Lula’s Victory at the UN, Victory of Civilization

Now the crime committed by Sergio Moro and his supporters can no longer be unknown. So speaks the news in G1, which previously did not know about the barbarities against former president Lula:

“The United Nations (UN) Human Rights Committee reported on Thursday (28) that former President Lula (PT) was not guaranteed a fair trial, privacy, with political rights violated in Operation Lava Jato.

The commission also considered that the ‘procedural violations’ of Lava Jato made ‘arbitrary the ban on Lula to run for president’. With this, the UN understood that there was a violation of the former president’s political rights, including the right to run for elections.”

A news of such importance, that should be read on TV like the narration of a free-kick goal by Juninho Pernambucano in a World Cup final, was read with the voice of someone announcing the death of Roberto Carlos. The voice was choked with grief and the face was raw with sorrow and pain. A tragedy. If she could, the reporter would speak like the Bolsonarists: this UN decision is yet another work of international communism.

But the crimes, committed by the then judge Sergio Moro and associated prosecutors, had long been under the noses of the press, who avoided the rotten smell of the trial phases. Nor did the eyes of the media see the invasions of privacy, eavesdropping on lawyers, leaks of intimate images and phrases of Lula. Nor did they hear the righteous words of the brilliant defense lawyers Cristiano Zanin and Valeska Martins. The commentators on television turned a deaf ear.

However, the bias, crime and corruption that the mediocre Sergio Morro claimed to fight, was already glaring here:

In 2018, Lula’s arrest was made under the sentence that he had corrupted himself with the receipt of a Tríplex, even with no proof that he owned it. The convicting sentence was so miserable of evidence, that paragraphs could be copied from anywhere in the document, and the result would be the same. The unreasonings were repeated or only the names of the whistleblowers changed. But always the samba note was one: one whistleblower declared, declared, declared, to infinity. There was “evidence” referring to e-mails, where Zeca Pagodinho meant Lula, Brahma was Lula, Boss was Lula, Madame was Dona Marisa. All the unreasonable reasoning was a labyrinth of comings and goings, backtracking, turns, of fixation in search of a single point: the condemnation of former President Lula.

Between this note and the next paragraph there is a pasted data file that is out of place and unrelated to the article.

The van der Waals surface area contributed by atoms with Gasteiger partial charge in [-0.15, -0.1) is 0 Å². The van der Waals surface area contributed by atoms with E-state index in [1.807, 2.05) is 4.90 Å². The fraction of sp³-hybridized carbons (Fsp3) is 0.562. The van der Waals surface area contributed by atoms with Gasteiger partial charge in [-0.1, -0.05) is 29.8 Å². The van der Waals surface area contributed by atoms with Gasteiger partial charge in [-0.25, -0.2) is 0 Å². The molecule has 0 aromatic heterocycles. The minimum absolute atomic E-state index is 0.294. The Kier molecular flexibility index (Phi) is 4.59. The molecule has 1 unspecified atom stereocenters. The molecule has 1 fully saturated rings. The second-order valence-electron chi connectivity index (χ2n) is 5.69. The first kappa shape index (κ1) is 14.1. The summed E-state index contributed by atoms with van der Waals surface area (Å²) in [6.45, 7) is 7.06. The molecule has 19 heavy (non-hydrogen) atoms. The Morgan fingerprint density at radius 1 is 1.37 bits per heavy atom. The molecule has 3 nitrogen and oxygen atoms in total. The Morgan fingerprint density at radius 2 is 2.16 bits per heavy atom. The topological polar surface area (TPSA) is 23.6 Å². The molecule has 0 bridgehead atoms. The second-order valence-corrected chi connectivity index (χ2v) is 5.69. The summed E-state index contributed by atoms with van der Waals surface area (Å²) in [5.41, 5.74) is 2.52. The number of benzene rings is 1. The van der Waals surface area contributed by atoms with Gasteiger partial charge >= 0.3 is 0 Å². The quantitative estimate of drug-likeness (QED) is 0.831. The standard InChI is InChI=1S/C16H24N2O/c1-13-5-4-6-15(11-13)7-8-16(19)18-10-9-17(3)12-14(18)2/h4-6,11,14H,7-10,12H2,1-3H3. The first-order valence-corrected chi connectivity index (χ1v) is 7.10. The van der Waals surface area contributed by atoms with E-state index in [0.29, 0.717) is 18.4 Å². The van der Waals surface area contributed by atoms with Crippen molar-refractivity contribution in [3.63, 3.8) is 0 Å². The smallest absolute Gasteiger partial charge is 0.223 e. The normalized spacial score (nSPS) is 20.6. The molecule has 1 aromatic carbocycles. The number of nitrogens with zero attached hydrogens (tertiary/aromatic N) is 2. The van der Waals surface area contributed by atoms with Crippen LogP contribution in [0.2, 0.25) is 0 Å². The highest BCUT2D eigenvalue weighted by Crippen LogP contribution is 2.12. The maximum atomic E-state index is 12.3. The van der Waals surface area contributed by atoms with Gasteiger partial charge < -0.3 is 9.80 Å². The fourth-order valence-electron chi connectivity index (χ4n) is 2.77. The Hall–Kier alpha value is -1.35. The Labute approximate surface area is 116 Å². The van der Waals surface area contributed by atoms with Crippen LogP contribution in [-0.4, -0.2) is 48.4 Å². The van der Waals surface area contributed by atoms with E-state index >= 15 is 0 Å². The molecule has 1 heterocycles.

This was the inquisition the last time Lula testified before the inquisitor of the Brazilian right wing:

“Moro – Mr. ex-president, can you clarify if there was an intention from the beginning to acquire a triplex in the building instead of a single unit?

Lula: There wasn’t at the beginning and there wasn’t at the end. I want to speak, because I have the right to speak that I didn’t request, receive, or pay for an apartment that they say is mine.

Moro: There was never the intention of acquiring this tríplex?

Lula: There was never the intention of acquiring the tríplex.

Moro: Here, you have an adhesion proposal, subject to approval, regarding the same property. This was signed by Mrs. Marisa Leticia, I’ll show it to you here.

Lula: When is this date here?

Moro: April 1, 2005. There is in this document, I don’t know if you have checked, an erasure. The number 174, corresponding to the tríplex in that same building, was erased and the number 141 was placed on top of it. This document that the Federal Police found to have been erased, do you know who erased it?

Lula: The Federal Police haven’t found out who did it? No. So when they find out, you can tell me, I want to know.

Moro: Here, there is an agreement for a three-bedroom duplex in this building in Guarujá, unit 174 A, which later became triplex 164 A when the development was transferred to OAS. Can I show you the document?

Lula: Signed by whom?

Moro: … The signature is blank…

Lula: Then you can keep it, please!

And with this evidence, finally, the judge gave the sentence: “I condemn Luiz Inácio Lula da Silva”.

About a corruption similar to that of Sergio Moro, who pretended morality, the great José Carlos Ruy well pointed out in Dicionário Machado de Assis:

“Nóbrega – He was an alms collector for the Church. He met Natividade and Perpétua in Rua de São José when they went to consult Bárbara. He kept the 2 thousand réis note that Natividade gave as alms. He applied and multiplied the money. A few months later, he stopped being an alms collector and changed careers. He left the city; when he returned, he had a couple of thousand contos de réis, which his fortune doubled, redoubled and tripled. He made money in speculation, in the ‘encilhamento’. He was someone else; his features were not the same, but the ones that time came to compose and improve him. (Esau and Jacob, 1904)”.

The brilliant Machado de Assis Dictionary, by José Carlos Ruy, is still waiting to be published by Editora Anita Garibaldi.

Uriarano Moto is author of the novel “Never-Ending Youth.”